Wednesday, December 16, 2009

Zombies and Hammers

After this post, it's official; one last class on the horizon. I'm still prepping my facial appliance for our final design, but for this last class we focused on the techniques that we learned throughout the weeks. We had an open forum of questions about methods and materials and the best way to tackle certain effects. This included trouble shooting monster suits like Swamp Thing, underwater effects like Fulci's ZOMBIE, and the all kinds of hell Lon Chaney Jr. would put himself through for his craft. This all revolved my favorite piece of mythology; ZOMBIES!

Jacqueline showed me an awesome tip to create veins. Simply take a blue eyeliner and freehand. PRESTO! So easy and quick, don't know why I didn't think of that. Add a dash of powder to bring down the hue and instant veins that any junkie would crave.

Jacqueline also has a new video up on YouTube and if you aren't subscribing to her channel yet, you should.

Kevin was nominated to be our guinea pig. Carl discussed and reviewed several techniques we learned to create an out of kit zombie.

Kevin's face become a quick mish-mash of half done effects to create the walking dead. A quick gelatin mold was cast to make a bulging brain. A balloon and pump can be laid underneath to allow for a pulsating wound. A gelatin worm was glued to his cheek and added a dimension of movement to the effect. Toilet paper and corn flakes applied with liquid latex and painted up is one of the cheapest effects I can attest to as being the most realistic, especially in regards to time. A couple lines on the lip with red and black give a split lip. A blending of black around the eyes deepens the sockets and adds a hollowed look. Adding black eye liner under AND above the lashes will take away any redness that remains.

Here's my sculpted piece with walls built up out of clay. This took about a pound of clay for the sculpt and the walls, but it can all be reused when pulled away. I mixed up about a half pound of Ultracal 30 and poured til all of my sculpt was covered. Due to the cold weather I allowed for two days to fully cure to get out all of the moisture.

You'll notice that I built an almost bowl shape, which worked against me. Take note and safe yourself some elbow grease and heart ache. I should've built up more of a rectangle like box with my walls to allow for easier separation. When I peeled back my clay, I saw that my sculpt and my mold had vacuumed sealed together. I attempted to chisel it out, but in the end it came down to brute force and sacrifice. I took a hammer and as gently as I could, smashed through the bottom base my zombie sculpt. I knew my impression of the zombie piece was completely cured, but I needed that piece more than my original sculpt. I still have the silicone mold of Eva's face if I need to pour another, an option I wouldn't have if I would've taken her impression with Algaenate. Always think of contingencies.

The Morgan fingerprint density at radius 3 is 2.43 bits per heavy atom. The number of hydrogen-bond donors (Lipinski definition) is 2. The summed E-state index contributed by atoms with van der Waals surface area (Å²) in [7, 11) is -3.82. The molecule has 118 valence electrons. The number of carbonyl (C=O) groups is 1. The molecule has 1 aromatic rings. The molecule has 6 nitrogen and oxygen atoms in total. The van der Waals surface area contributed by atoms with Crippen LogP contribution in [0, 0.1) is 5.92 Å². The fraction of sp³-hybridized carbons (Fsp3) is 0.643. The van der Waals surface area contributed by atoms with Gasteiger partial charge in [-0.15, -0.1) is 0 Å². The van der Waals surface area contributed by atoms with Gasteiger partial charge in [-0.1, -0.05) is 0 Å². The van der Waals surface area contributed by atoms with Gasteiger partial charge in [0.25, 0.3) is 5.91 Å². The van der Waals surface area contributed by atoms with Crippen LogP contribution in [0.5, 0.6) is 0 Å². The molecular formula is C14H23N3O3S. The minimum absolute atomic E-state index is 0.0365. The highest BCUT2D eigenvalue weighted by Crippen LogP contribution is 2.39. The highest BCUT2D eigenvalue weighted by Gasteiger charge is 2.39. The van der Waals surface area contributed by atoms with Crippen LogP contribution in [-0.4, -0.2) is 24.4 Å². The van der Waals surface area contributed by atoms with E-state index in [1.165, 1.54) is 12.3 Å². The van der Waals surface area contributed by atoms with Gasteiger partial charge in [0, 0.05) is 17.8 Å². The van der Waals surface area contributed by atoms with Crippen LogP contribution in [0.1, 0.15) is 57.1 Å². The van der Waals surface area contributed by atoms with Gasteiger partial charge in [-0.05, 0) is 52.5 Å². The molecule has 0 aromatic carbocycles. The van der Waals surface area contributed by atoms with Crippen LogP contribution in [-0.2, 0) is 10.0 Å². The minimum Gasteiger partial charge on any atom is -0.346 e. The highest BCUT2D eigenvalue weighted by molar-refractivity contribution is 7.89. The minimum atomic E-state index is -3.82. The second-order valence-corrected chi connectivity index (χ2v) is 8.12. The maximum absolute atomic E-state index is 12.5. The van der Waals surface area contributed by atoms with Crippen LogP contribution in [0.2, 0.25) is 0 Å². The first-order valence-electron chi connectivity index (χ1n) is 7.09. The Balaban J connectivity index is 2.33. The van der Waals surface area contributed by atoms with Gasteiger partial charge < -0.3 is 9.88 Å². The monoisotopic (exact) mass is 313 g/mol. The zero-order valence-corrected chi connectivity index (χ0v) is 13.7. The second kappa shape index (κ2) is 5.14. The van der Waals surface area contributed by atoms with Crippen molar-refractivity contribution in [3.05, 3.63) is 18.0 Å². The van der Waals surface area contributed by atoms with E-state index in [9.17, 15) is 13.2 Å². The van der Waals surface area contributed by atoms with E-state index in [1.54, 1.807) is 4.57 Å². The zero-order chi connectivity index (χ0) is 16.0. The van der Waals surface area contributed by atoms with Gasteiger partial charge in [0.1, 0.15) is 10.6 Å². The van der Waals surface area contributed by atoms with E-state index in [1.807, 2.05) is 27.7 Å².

After pulling out the broken pieces of my girlfriend's face, I took up my loop tool and scraped away all the residual clay that was hiding in the nooks and crannies of my zombie sculpt.

Here's a side view to showcase some of the detail of my zombie. I currently have a second coat of liquid latex currently curing on the mold I pulled from this positive. I'll update again with pics of the final effect.

Thursday, December 10, 2009

On my Own

So class was cancelled for this past Monday, but it gave me the opportunity to begin my preparations my final project. Basically the last class we are given the entire 3 hour block of time to utilize all the skills we have learned to present a special effects make-up design of our own creation. I want to turn my girlfriend into a zombie.

To accomplish this, I need to start with the fundamentals. Life casting + sculpting = success ?

Here she is, in all her Kojak-like glory, my love, Eva. She was kind enough to put up with me casting her face and coming in for my final class for the application of the prosthetic I hope to build. Be sure that your model has no make-up or acne treatments on their face. Some acne treatments can have an adverse reaction to certain chemicals and cause a burning irritation. This is also said for skin that has recently undergone a chemical peel or similar procedures.

I applied a bald cap and glued down around her ears and forehead. I marked with a sharpie where her hairline is so as to not sculpt a piece that goes beyond that. She's a trooper for putting up with me. Be sure to apply ample release agent a.k.a petroleum jelly to the eyebrows and eyelashes with a small brush.

I used an equal parts mixed silicone called Body Double. One part is bright pink and the other is electric blue. Mix equal parts of each together in a separate container and stir until it's a nice purple hue. This means it's properly mixed and ready for application.